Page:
HP Rises to Productivity Challenge

Mike Vizard

Despite the availability of any number of new and emerging technologies, there hasn’t been a major leap in employee productivity in quite some time. In fact, productivity has slowed considerably over the last decade. HP, Inc. this week launched a bevy of PC and printer offerings that are squarely focused on improving productivity.

Starting with 12 and 14-in. additions to the HP Elite series of notebooks that can run an HP PhoneWise application to access text messages delivered to a connected smartphone to a forthcoming HP Roam mobile computing application that leverages a cloud service to allow end users to print a document anywhere using printers that can identify an embedded malware in a file, Alex Cho, vice president and general manager for the HP Commercial PC business unit, says HP is focusing its efforts on enhancing collaboration to differentiate its PCs.

For example, Cho says, HP has developed brighter displays that make it easier to use a PC anywhere inside or out of an office. HP has also improved the bass audio on PCs to make collaboration applications such as Microsoft Skype sound less tinny, says Cho. There’s also a wireless keyboard that has built-in controls for Skype and an option that allows end users to pop up and down a video camera.

“Technology can either be a distraction or an enabler,” says Cho. “We want people to be able to engage more authentically.”

Other capabilities include a HP ShareBoard that enables end users to use a pen to take notes or draw a diagram that can then be seamlessly captured on a PC, as well as a new Professional Edition of an HP Sprout device that makes it much simpler to print pictures captured using a tablet or smartphone.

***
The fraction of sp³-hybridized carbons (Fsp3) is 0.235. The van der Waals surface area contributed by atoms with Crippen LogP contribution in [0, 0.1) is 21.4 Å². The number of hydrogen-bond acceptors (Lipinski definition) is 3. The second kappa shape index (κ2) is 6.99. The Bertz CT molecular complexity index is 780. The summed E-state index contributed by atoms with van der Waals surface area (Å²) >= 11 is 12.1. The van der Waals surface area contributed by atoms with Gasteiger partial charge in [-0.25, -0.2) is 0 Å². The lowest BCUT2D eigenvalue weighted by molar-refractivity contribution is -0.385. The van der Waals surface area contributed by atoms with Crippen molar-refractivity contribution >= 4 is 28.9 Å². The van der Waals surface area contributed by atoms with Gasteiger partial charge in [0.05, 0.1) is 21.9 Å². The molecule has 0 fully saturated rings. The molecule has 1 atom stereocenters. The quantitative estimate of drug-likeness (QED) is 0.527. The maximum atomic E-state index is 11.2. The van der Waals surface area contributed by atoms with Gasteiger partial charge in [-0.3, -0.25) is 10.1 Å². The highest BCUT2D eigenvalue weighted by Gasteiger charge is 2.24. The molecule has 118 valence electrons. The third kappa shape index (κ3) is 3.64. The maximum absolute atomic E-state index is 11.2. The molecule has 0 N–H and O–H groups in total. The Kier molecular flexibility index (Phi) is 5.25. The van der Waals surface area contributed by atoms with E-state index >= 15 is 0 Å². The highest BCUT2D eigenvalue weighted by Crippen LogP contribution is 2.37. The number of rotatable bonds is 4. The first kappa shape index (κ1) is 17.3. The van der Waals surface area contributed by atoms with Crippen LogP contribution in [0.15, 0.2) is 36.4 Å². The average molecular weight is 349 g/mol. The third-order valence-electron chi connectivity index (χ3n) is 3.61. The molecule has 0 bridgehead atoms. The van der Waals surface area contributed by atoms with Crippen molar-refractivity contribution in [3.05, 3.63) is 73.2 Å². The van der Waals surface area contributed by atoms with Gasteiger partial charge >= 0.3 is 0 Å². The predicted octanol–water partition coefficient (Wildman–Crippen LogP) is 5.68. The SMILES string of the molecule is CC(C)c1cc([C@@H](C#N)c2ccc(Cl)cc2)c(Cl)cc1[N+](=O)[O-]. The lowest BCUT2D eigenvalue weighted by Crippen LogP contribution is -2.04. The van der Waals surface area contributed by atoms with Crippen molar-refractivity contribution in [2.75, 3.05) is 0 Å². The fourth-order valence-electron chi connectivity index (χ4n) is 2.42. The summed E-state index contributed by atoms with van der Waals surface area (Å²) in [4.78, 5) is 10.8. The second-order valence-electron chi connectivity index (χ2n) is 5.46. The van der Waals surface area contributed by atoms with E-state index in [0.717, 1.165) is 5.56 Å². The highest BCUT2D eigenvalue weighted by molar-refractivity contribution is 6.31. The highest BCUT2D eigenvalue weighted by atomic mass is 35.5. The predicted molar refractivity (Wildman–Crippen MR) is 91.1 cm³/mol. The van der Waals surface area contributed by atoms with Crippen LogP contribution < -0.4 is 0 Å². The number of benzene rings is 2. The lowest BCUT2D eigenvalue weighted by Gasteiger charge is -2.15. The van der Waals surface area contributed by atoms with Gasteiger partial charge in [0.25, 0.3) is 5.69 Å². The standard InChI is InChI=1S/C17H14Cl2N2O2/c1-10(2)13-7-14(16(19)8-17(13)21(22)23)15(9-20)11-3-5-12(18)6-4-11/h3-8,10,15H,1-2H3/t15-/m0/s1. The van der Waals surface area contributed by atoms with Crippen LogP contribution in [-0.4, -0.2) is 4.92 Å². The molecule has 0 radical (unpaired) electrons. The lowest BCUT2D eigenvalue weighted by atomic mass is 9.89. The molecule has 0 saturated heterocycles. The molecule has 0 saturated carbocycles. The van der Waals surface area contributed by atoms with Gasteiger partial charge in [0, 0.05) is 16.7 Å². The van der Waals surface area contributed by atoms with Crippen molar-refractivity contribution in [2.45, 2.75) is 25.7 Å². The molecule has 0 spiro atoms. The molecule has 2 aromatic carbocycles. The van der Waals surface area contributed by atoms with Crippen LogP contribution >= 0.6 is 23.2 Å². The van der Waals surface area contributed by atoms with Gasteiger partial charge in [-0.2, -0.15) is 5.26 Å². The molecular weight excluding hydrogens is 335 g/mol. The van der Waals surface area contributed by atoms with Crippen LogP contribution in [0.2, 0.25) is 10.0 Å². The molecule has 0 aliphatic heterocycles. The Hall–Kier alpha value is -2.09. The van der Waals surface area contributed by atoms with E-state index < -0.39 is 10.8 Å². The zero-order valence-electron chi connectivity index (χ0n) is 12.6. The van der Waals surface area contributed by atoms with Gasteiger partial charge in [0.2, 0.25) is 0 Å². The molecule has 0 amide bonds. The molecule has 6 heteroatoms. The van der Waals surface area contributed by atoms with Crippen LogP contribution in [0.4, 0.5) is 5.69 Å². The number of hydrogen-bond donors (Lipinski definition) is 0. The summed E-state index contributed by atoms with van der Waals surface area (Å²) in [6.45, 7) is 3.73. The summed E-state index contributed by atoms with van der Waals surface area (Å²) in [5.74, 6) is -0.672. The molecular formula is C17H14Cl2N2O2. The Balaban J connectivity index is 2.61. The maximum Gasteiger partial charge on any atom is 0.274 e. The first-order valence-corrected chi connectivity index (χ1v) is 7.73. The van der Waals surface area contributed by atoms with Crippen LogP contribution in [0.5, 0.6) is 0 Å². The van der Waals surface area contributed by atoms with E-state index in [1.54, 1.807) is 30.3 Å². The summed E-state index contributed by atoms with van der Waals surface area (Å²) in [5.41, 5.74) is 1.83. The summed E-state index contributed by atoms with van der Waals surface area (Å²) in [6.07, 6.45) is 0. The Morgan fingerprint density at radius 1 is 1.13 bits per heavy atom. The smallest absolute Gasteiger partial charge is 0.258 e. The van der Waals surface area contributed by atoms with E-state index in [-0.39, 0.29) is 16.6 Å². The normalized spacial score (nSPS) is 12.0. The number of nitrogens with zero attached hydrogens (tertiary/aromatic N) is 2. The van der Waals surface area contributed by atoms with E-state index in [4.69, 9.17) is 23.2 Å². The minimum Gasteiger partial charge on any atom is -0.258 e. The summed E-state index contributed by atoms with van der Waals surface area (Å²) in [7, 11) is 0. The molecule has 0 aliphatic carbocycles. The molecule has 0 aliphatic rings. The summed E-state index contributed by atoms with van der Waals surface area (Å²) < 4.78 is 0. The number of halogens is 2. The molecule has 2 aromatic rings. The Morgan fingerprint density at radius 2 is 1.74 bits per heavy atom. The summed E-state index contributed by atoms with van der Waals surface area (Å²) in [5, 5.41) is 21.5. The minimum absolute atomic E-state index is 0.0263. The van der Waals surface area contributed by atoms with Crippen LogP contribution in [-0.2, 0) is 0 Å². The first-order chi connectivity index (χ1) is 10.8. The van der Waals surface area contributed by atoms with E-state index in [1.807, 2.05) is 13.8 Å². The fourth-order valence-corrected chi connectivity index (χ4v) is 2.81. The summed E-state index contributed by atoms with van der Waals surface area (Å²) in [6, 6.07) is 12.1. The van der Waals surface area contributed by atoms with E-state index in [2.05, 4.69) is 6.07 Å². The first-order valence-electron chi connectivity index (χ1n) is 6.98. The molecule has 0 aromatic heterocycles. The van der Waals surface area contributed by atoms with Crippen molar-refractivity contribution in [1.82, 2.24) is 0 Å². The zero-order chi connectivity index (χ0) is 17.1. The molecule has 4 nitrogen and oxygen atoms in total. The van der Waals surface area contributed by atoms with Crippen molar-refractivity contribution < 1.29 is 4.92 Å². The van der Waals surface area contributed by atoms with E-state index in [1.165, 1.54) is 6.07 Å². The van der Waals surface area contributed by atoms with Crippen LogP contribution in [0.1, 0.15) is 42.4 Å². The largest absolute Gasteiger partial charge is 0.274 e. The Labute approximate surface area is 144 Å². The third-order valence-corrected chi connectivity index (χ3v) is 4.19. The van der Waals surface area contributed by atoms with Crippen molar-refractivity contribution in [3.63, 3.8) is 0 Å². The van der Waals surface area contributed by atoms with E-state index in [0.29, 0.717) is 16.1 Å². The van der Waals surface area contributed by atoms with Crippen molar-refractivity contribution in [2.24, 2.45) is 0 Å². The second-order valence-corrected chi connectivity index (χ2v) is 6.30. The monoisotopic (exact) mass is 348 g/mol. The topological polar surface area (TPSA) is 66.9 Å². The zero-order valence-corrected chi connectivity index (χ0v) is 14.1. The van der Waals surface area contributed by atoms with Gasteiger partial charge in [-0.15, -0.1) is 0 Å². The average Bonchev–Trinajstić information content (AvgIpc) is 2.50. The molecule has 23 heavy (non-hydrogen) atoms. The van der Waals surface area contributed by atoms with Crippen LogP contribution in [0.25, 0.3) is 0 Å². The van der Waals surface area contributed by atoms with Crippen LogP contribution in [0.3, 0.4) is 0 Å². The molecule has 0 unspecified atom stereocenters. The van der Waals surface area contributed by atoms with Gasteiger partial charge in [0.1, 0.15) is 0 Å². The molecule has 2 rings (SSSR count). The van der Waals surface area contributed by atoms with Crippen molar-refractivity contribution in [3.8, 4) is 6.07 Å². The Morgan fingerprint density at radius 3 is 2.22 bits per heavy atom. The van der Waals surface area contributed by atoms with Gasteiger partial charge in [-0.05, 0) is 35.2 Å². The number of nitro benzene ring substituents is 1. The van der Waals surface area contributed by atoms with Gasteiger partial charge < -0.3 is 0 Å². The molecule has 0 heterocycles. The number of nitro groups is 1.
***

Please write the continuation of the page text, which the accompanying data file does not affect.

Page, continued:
HP this week also enhanced an existing device-as-a-service (DaaS) offering that Cho says is transforming the relationship the company has with customers. New capabilities announced this week include advanced analytics that help IT organizations identify usage patterns that would indicate what type of machine one employee might be better off using than another. For example, some employees, based on their usage of applications, might be better served by a new HP mobile workstation launched this week than a traditional notebook. That HP DaaS service not only applies to HP PCs, but also mobile computing devices running Android or Apple iOS and HP has already committed to expanding that service out to additional operating systems as part of a concerted effort to provide a managed service through which devices are both remotely managed and regularly updated by HP. The basic idea is to enable internal IT organizations to focus more of their time on adding value to the business than manually managing devices.

Obviously, these latest HP offerings are not going to solve the productivity problem all on their own. But they do represent a significant step in the right direction.


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